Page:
The National Geographic store in VivoCity mall is shutting down.
The sprawling outlet - which opened in Singapore to much fanfare in 2008 - will be moving out at the end of the month, said the mall. It did not reveal what will be taking its place.
Spain-based Worldwide Retail Store, which holds the retail licence for National Geographic, told The Straits Times that the closure was due to a "repositioning" - with the global franchise moving away from megastores and towards smaller outlets.
The National Geographic store takes up a 1,500 sq m ground-floor location - about the size of 15 four-room Housing Board flats - in the mall in HarbourFront Avenue.
It was the first outlet to open in Asia, selling expedition apparel and accessories. According to its website, the chain has four other stores in Madrid, London, Kuala Lumpur and Andorra.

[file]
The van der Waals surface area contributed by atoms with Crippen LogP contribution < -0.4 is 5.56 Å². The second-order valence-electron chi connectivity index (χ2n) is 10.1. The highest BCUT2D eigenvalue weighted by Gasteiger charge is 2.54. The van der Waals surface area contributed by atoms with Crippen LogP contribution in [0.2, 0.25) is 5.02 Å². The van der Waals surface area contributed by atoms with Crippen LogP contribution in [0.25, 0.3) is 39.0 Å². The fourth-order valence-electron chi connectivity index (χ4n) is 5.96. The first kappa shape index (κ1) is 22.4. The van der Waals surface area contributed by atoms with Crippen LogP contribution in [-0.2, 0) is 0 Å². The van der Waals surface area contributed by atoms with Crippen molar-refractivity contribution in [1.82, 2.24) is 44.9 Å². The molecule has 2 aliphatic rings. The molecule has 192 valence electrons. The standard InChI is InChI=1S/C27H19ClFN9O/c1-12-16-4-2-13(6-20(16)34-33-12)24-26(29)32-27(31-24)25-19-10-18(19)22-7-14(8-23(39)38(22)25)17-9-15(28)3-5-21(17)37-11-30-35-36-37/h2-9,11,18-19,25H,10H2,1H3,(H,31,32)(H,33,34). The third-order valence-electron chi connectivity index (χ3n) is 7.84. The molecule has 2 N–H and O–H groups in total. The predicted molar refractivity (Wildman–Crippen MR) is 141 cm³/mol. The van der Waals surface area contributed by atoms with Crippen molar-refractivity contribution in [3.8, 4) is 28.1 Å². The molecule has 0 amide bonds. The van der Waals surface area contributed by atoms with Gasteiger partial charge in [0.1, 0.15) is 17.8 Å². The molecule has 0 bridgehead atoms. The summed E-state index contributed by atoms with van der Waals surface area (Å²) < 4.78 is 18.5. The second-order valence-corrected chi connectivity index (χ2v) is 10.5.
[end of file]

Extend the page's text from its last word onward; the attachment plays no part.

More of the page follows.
Four employees at the flagship store told The Straits Times that a meeting was held just over a week ago informing them of the closure.
They declined to be named, but a cashier at the store said that job interviews had been conducted with a view to them being re-employed by another retailer.
When The Straits Times visited the outlet last Friday, there seemed to be a "fire sale" going on.
Prices of almost all products - from mugs and sweaters to photographs and furniture - had been slashed, some by more than half.
Retail analysts were not surprised by the news.
Mr Peter See-Toh, Knight Frank's managing director of retail services, reckons that the monthly rent for the ground- floor unit exceeds $200,000.
"The space is too big and they do not have enough merchandise to reap the returns they need," he said.
Ms Sarah Lim, a senior retail lecturer at Singapore Polytechnic, said rents may have been pushed up when the lease was up for renewal.
"Even a 5 to 10 per cent increase could sink a business if it is already not doing well," she said.
Shopper Benjamin Rodrigo, a 30-year-old IT worker who has been to the outlet twice, said: "It's a pity. But I've never bought anything from them. It's quite expensive, and most of the stuff is for cold weather."
Additional reporting by Bryant Chan